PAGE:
This is the young man known as Rusty (ph).  He's a kid from Russia.  And he's 20 years old.  He lives in Brighton Beach.  They have—the FBI agents have actually interviewed him on two separate occasions.  And he appeared before this grand jury that you—that you referred to in Connecticut. 

He was one of the three Russian kids who was with George the night that he disappeared.  In fact, we're talking about within maybe as little as half-an-hour or so before he—he may have gone overboard. 

ABRAMS:  But let's be clear.  He's not being considered a—a suspect or anything like that at this point? 

HAMILTON:  Well, I think—I mean, he hasn't been named as a suspect. 

ABRAMS:  Right. 

HAMILTON:  But they certainly are hammering away at his story. 

He has apparently had a couple inconsistencies in the two accounts that he gave to the agents.  And they are putting heavy pressure on him, on his family, on his friends, trying basically to—to break him down. 

ABRAMS:  We should say we reached out to his attorney, who said that they had no statement about anything that's going on. 

Susan, look, you're a former Connecticut prosecutor.  You have still got friends up there in Connecticut.  You know anything about this grand jury? 

SUSAN FILAN, MSNBC LEGAL ANALYST:  Well, Dan, what I can tell you is that there have been inconsistent statements from day one on this case.  And that's what led law enforcement to hit this so hard in their investigation and leave them thinking this is much more likely foul play than what Royal Caribbean would like you to believe is a tragic accident. 

And I think the fact that there are reports now that there's a grand jury convened substantiates what I have been saying all along, which is that law enforcement is hitting this very, very hard and putting their absolute best people on it.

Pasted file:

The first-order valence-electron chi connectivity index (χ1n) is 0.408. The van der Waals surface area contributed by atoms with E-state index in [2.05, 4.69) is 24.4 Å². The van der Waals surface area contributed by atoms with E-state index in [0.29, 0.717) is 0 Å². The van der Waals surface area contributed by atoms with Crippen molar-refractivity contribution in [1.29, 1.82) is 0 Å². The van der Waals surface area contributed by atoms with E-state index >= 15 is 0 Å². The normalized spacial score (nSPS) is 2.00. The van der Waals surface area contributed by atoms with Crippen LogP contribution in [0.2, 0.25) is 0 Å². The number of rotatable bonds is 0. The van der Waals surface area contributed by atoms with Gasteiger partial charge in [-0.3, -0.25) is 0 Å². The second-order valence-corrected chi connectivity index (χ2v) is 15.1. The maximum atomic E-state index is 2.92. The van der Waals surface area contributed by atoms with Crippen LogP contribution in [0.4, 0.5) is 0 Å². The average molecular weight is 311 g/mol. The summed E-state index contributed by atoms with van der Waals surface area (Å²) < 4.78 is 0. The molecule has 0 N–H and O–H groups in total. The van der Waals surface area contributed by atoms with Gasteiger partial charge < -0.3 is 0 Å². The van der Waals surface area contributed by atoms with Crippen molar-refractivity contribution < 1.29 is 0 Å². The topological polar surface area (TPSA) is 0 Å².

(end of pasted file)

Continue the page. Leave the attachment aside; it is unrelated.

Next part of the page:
ABRAMS:  Susan, as far as you know, the—the federal prosecutors in Connecticut are going under the theory that this was foul play? 

FILAN:  I can't answer that head on, Dan, but what I can tell you is that my sources believe that it is much more likely a case of foul play than an accident. 

ABRAMS:  All right, Larry, could that mean trouble for Royal Caribbean? 

LARRY KAYE, MARITIME ATTORNEY:  Oh, I don't think so at all. 

I think Royal Caribbean's purpose, Dan, has always been to find out what happened to George Smith.  This has never been a case about what Royal Caribbean thinks.  The captain expressed his own personal opinion that this was probably an accident, because, in the last 30 years, I—I think I can only think of one murder that has ever taken place on a cruise ship. 

And that was Leon Klinghoffer.  It is much more common for people to fall overboard in the rare instances when we do have people go overboard.  But I—I'm delighted that the FBI is pursuing this.  They have been since day one.  Royal Caribbean has cooperated fully with the FBI.  They have run the investigation. 

ABRAMS:  Yes. 

KAYE:  And, to me, this sounds like a positive development.